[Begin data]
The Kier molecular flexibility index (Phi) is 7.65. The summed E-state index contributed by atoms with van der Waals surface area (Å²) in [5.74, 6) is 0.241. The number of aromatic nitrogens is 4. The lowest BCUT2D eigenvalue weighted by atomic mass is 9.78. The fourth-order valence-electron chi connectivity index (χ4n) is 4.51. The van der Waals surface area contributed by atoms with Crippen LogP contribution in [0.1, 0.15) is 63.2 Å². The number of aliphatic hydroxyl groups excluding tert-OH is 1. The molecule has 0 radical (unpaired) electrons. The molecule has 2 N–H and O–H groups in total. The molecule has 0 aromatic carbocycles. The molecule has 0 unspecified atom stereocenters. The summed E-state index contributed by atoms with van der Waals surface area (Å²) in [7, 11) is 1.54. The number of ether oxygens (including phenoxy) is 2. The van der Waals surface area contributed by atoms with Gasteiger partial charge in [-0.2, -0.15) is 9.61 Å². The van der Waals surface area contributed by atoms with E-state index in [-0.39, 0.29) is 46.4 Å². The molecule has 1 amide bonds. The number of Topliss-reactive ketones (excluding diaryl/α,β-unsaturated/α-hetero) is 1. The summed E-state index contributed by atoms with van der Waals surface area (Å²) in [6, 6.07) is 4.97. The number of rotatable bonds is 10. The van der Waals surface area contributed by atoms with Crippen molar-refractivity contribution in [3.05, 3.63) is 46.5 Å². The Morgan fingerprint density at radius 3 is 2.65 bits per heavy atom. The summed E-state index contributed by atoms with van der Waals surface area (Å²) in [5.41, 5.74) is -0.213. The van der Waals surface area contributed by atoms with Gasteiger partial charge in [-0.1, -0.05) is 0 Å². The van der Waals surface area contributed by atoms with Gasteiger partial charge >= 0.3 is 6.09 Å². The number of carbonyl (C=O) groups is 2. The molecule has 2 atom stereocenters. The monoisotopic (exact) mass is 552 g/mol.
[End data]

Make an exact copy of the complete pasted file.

The Kier molecular flexibility index (Phi) is 7.65. The summed E-state index contributed by atoms with van der Waals surface area (Å²) in [5.74, 6) is 0.241. The number of aromatic nitrogens is 4. The lowest BCUT2D eigenvalue weighted by atomic mass is 9.78. The fourth-order valence-electron chi connectivity index (χ4n) is 4.51. The van der Waals surface area contributed by atoms with Crippen LogP contribution in [0.1, 0.15) is 63.2 Å². The number of aliphatic hydroxyl groups excluding tert-OH is 1. The molecule has 0 radical (unpaired) electrons. The molecule has 2 N–H and O–H groups in total. The molecule has 0 aromatic carbocycles. The molecule has 0 unspecified atom stereocenters. The summed E-state index contributed by atoms with van der Waals surface area (Å²) in [7, 11) is 1.54. The number of ether oxygens (including phenoxy) is 2. The van der Waals surface area contributed by atoms with Gasteiger partial charge in [-0.2, -0.15) is 9.61 Å². The van der Waals surface area contributed by atoms with E-state index in [-0.39, 0.29) is 46.4 Å². The molecule has 1 amide bonds. The number of Topliss-reactive ketones (excluding diaryl/α,β-unsaturated/α-hetero) is 1. The summed E-state index contributed by atoms with van der Waals surface area (Å²) in [6, 6.07) is 4.97. The number of rotatable bonds is 10. The van der Waals surface area contributed by atoms with Crippen molar-refractivity contribution in [3.05, 3.63) is 46.5 Å². The Morgan fingerprint density at radius 3 is 2.65 bits per heavy atom. The summed E-state index contributed by atoms with van der Waals surface area (Å²) in [5.41, 5.74) is -0.213. The van der Waals surface area contributed by atoms with Gasteiger partial charge in [-0.1, -0.05) is 0 Å². The van der Waals surface area contributed by atoms with Gasteiger partial charge >= 0.3 is 6.09 Å². The number of carbonyl (C=O) groups is 2. The molecule has 2 atom stereocenters. The monoisotopic (exact) mass is 552 g/mol.